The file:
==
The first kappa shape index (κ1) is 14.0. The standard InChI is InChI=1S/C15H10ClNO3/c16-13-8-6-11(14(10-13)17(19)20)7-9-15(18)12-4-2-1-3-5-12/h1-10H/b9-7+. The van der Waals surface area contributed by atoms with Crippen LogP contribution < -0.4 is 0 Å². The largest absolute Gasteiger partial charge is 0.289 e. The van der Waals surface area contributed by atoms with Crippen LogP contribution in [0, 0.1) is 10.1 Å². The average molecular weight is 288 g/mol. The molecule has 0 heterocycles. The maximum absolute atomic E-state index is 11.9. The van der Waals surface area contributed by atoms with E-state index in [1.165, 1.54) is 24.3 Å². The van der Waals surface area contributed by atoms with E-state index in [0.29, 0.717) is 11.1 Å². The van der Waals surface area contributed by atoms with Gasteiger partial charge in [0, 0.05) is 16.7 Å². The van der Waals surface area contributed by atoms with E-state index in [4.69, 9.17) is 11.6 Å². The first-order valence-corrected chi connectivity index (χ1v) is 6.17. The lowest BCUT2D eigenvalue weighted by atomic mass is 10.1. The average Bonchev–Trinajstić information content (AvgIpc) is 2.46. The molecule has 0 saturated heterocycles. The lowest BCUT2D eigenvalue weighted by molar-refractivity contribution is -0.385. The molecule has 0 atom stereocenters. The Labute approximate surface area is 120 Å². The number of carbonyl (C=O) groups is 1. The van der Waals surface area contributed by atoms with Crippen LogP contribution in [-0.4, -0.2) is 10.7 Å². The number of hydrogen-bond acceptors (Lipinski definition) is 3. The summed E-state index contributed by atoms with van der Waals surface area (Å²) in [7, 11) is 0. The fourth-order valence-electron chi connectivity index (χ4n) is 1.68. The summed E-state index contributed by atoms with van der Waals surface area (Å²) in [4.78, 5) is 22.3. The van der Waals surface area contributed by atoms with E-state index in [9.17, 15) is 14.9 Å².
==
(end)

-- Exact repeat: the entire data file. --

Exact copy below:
The first kappa shape index (κ1) is 14.0. The standard InChI is InChI=1S/C15H10ClNO3/c16-13-8-6-11(14(10-13)17(19)20)7-9-15(18)12-4-2-1-3-5-12/h1-10H/b9-7+. The van der Waals surface area contributed by atoms with Crippen LogP contribution < -0.4 is 0 Å². The largest absolute Gasteiger partial charge is 0.289 e. The van der Waals surface area contributed by atoms with Crippen LogP contribution in [0, 0.1) is 10.1 Å². The average molecular weight is 288 g/mol. The molecule has 0 heterocycles. The maximum absolute atomic E-state index is 11.9. The van der Waals surface area contributed by atoms with E-state index in [1.165, 1.54) is 24.3 Å². The van der Waals surface area contributed by atoms with E-state index in [0.29, 0.717) is 11.1 Å². The van der Waals surface area contributed by atoms with Gasteiger partial charge in [0, 0.05) is 16.7 Å². The van der Waals surface area contributed by atoms with E-state index in [4.69, 9.17) is 11.6 Å². The first-order valence-corrected chi connectivity index (χ1v) is 6.17. The lowest BCUT2D eigenvalue weighted by atomic mass is 10.1. The average Bonchev–Trinajstić information content (AvgIpc) is 2.46. The molecule has 0 saturated heterocycles. The lowest BCUT2D eigenvalue weighted by molar-refractivity contribution is -0.385. The molecule has 0 atom stereocenters. The Labute approximate surface area is 120 Å². The number of carbonyl (C=O) groups is 1. The van der Waals surface area contributed by atoms with Crippen LogP contribution in [-0.4, -0.2) is 10.7 Å². The number of hydrogen-bond acceptors (Lipinski definition) is 3. The summed E-state index contributed by atoms with van der Waals surface area (Å²) in [7, 11) is 0. The fourth-order valence-electron chi connectivity index (χ4n) is 1.68. The summed E-state index contributed by atoms with van der Waals surface area (Å²) in [4.78, 5) is 22.3. The van der Waals surface area contributed by atoms with E-state index in [9.17, 15) is 14.9 Å².